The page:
anbar

So long as murder, torture and other human rights violations recur with impunity among Shiite forces operating in Sunni Iraqi provinces, there will be little reason to remain optimistic for the stability of Iraq.
BAGHDAD/ERBIL, Iraq, July 16 (Reuters) - As Iraqi forces prepare to try to recapture the city of Falluja, tens of thousands
June 29 marks the first anniversary of the proclamation of Islamic State (IS). It has been a busy year.
Defense Secretary Ashton Carter has complained that Iraqi National Army soldiers have demonstrated "no will to fight" against the Islamic State (IS); the fall of Ramadi was their fault. American soldiers attached to Iraqi units might be needed to "stiffen their spines."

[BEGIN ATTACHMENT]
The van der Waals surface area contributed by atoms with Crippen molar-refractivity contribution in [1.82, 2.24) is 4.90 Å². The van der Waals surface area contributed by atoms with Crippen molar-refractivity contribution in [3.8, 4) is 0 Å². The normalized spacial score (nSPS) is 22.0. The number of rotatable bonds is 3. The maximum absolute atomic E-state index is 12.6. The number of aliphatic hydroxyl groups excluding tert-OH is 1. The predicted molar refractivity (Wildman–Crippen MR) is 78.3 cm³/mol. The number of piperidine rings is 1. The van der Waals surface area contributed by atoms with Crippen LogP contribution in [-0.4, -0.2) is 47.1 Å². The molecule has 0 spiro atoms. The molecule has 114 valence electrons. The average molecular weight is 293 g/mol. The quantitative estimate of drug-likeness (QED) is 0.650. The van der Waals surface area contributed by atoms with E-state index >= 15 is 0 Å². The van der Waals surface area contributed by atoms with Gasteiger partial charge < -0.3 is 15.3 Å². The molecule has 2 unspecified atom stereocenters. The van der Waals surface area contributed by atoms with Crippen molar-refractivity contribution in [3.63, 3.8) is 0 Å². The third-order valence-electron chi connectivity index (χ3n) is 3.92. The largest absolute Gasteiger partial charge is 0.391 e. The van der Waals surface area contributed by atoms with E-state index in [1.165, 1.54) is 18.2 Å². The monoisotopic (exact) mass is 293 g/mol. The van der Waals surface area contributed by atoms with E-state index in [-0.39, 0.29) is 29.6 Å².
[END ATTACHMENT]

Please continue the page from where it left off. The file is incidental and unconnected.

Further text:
While a strategy for peace in Iraq is still being formed, we already know one ingredient. Food will help write the peace in Iraq. For there cannot be any peace or stability with people starving and malnourished. We cannot abandon Iraqis in this time of great distress.
The 85-year-old Grand Ayatollah did not talk to me as if I'm Sunni or Shia, Muslim or non-Muslim but just as a human being. I left his reception fully confident that Iraq is currently in safe hands so long as it continues to have wise men like him. However, what will happen after Sistani departs a fragile Iraq?
"They told us they will go to bolster defenses on Ramadi's outskirts." "The dream won't last long, and soon we'll wake up
This is an unconventional warfare, hence the need for unconventional, ideological forces to adequately oppose this group.
"Their key focus is not Baiji; the prime target is Anbar," said Khazaal Hammad. "There is a big battle in Anbar, so IS is
Iraq's Sunnis won't fight ISIS for the U.S. says NIQASH, a non-profit media organization operating out of Berlin. Without Sunni support, America's war in Iraq cannot succeed. Here's why.